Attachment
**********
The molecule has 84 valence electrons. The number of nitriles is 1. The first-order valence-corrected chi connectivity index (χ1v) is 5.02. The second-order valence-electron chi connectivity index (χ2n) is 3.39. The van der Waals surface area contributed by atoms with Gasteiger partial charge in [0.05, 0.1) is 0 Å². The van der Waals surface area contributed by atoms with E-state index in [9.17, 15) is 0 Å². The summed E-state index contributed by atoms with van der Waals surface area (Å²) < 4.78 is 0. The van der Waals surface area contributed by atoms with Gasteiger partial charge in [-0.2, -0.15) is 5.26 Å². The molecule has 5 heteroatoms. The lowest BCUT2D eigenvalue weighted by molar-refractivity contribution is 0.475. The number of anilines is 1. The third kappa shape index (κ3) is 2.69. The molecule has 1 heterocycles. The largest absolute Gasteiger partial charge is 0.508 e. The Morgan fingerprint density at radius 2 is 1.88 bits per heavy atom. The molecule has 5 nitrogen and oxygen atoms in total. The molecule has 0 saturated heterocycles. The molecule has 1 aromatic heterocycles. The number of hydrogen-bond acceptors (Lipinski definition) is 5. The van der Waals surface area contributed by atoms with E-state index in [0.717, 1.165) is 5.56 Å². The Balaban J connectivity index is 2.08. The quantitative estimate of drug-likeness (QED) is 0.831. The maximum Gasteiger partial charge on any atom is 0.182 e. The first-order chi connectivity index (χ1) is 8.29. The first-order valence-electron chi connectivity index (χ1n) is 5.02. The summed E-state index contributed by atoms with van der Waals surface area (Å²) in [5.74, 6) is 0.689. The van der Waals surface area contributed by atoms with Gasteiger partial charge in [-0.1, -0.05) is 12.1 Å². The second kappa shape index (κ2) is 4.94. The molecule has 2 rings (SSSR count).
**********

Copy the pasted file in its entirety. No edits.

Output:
The molecule has 84 valence electrons. The number of nitriles is 1. The first-order valence-corrected chi connectivity index (χ1v) is 5.02. The second-order valence-electron chi connectivity index (χ2n) is 3.39. The van der Waals surface area contributed by atoms with Gasteiger partial charge in [0.05, 0.1) is 0 Å². The van der Waals surface area contributed by atoms with E-state index in [9.17, 15) is 0 Å². The summed E-state index contributed by atoms with van der Waals surface area (Å²) < 4.78 is 0. The van der Waals surface area contributed by atoms with Gasteiger partial charge in [-0.2, -0.15) is 5.26 Å². The molecule has 5 heteroatoms. The lowest BCUT2D eigenvalue weighted by molar-refractivity contribution is 0.475. The number of anilines is 1. The third kappa shape index (κ3) is 2.69. The molecule has 1 heterocycles. The largest absolute Gasteiger partial charge is 0.508 e. The Morgan fingerprint density at radius 2 is 1.88 bits per heavy atom. The molecule has 5 nitrogen and oxygen atoms in total. The molecule has 0 saturated heterocycles. The molecule has 1 aromatic heterocycles. The number of hydrogen-bond acceptors (Lipinski definition) is 5. The van der Waals surface area contributed by atoms with E-state index in [0.717, 1.165) is 5.56 Å². The Balaban J connectivity index is 2.08. The quantitative estimate of drug-likeness (QED) is 0.831. The maximum Gasteiger partial charge on any atom is 0.182 e. The first-order chi connectivity index (χ1) is 8.29. The first-order valence-electron chi connectivity index (χ1n) is 5.02. The summed E-state index contributed by atoms with van der Waals surface area (Å²) in [5.74, 6) is 0.689. The van der Waals surface area contributed by atoms with Gasteiger partial charge in [-0.1, -0.05) is 12.1 Å². The second kappa shape index (κ2) is 4.94. The molecule has 2 rings (SSSR count).